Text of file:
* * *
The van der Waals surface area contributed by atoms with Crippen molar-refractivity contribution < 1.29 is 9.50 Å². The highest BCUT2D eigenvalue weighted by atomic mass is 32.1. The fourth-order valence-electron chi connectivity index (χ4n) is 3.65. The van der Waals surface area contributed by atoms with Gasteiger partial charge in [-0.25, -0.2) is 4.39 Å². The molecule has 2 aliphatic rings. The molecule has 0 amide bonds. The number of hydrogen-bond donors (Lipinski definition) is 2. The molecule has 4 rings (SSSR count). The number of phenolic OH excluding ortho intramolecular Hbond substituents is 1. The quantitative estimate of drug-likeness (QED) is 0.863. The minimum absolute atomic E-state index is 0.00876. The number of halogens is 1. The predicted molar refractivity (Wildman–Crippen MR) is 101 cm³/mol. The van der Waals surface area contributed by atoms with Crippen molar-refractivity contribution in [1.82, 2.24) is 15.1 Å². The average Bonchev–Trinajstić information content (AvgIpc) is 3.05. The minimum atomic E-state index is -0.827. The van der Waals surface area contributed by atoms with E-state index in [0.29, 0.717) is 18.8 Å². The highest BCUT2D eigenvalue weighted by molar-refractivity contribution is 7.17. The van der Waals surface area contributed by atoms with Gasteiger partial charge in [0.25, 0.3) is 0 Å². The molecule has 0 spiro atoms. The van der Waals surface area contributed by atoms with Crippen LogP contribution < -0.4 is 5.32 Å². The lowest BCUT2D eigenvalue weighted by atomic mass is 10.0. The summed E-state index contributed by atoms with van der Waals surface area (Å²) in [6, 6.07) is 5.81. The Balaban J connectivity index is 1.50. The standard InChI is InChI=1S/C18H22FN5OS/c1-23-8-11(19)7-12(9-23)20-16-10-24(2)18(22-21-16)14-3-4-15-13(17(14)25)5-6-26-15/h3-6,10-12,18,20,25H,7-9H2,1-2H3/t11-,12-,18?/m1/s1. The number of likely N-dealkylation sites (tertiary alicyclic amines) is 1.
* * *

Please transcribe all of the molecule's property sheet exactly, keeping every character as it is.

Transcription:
The van der Waals surface area contributed by atoms with Crippen molar-refractivity contribution < 1.29 is 9.50 Å². The highest BCUT2D eigenvalue weighted by atomic mass is 32.1. The fourth-order valence-electron chi connectivity index (χ4n) is 3.65. The van der Waals surface area contributed by atoms with Gasteiger partial charge in [-0.25, -0.2) is 4.39 Å². The molecule has 2 aliphatic rings. The molecule has 0 amide bonds. The number of hydrogen-bond donors (Lipinski definition) is 2. The molecule has 4 rings (SSSR count). The number of phenolic OH excluding ortho intramolecular Hbond substituents is 1. The quantitative estimate of drug-likeness (QED) is 0.863. The minimum absolute atomic E-state index is 0.00876. The number of halogens is 1. The predicted molar refractivity (Wildman–Crippen MR) is 101 cm³/mol. The van der Waals surface area contributed by atoms with Crippen molar-refractivity contribution in [1.82, 2.24) is 15.1 Å². The average Bonchev–Trinajstić information content (AvgIpc) is 3.05. The minimum atomic E-state index is -0.827. The van der Waals surface area contributed by atoms with E-state index in [0.29, 0.717) is 18.8 Å². The highest BCUT2D eigenvalue weighted by molar-refractivity contribution is 7.17. The van der Waals surface area contributed by atoms with Gasteiger partial charge in [0.25, 0.3) is 0 Å². The molecule has 0 spiro atoms. The van der Waals surface area contributed by atoms with Crippen LogP contribution < -0.4 is 5.32 Å². The lowest BCUT2D eigenvalue weighted by atomic mass is 10.0. The summed E-state index contributed by atoms with van der Waals surface area (Å²) in [6, 6.07) is 5.81. The Balaban J connectivity index is 1.50. The standard InChI is InChI=1S/C18H22FN5OS/c1-23-8-11(19)7-12(9-23)20-16-10-24(2)18(22-21-16)14-3-4-15-13(17(14)25)5-6-26-15/h3-6,10-12,18,20,25H,7-9H2,1-2H3/t11-,12-,18?/m1/s1. The number of likely N-dealkylation sites (tertiary alicyclic amines) is 1.